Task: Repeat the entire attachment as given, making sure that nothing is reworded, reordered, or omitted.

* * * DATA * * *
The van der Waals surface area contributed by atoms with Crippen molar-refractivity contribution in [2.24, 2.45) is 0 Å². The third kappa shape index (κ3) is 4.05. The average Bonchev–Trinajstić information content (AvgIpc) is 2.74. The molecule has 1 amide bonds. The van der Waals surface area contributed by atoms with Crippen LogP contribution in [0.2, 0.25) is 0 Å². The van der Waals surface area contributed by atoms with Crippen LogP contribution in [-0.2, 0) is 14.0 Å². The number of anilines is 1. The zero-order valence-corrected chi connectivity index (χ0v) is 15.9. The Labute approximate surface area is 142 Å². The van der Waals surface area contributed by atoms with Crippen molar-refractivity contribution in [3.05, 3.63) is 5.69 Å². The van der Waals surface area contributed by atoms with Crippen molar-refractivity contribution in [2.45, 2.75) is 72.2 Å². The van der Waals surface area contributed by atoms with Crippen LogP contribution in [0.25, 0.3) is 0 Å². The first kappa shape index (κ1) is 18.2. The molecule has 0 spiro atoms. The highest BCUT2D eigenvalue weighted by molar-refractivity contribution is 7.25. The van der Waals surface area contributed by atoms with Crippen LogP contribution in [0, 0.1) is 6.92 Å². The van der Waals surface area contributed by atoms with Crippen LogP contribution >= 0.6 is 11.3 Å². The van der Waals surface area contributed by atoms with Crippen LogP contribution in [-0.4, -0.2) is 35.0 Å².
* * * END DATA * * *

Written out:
The van der Waals surface area contributed by atoms with Crippen molar-refractivity contribution in [2.24, 2.45) is 0 Å². The third kappa shape index (κ3) is 4.05. The average Bonchev–Trinajstić information content (AvgIpc) is 2.74. The molecule has 1 amide bonds. The van der Waals surface area contributed by atoms with Crippen LogP contribution in [0.2, 0.25) is 0 Å². The van der Waals surface area contributed by atoms with Crippen LogP contribution in [-0.2, 0) is 14.0 Å². The number of anilines is 1. The zero-order valence-corrected chi connectivity index (χ0v) is 15.9. The Labute approximate surface area is 142 Å². The van der Waals surface area contributed by atoms with Crippen molar-refractivity contribution in [3.05, 3.63) is 5.69 Å². The van der Waals surface area contributed by atoms with Crippen molar-refractivity contribution in [2.45, 2.75) is 72.2 Å². The van der Waals surface area contributed by atoms with Crippen LogP contribution in [0.25, 0.3) is 0 Å². The first kappa shape index (κ1) is 18.2. The molecule has 0 spiro atoms. The highest BCUT2D eigenvalue weighted by molar-refractivity contribution is 7.25. The van der Waals surface area contributed by atoms with Crippen LogP contribution in [0, 0.1) is 6.92 Å². The van der Waals surface area contributed by atoms with Crippen LogP contribution >= 0.6 is 11.3 Å². The van der Waals surface area contributed by atoms with Crippen LogP contribution in [-0.4, -0.2) is 35.0 Å².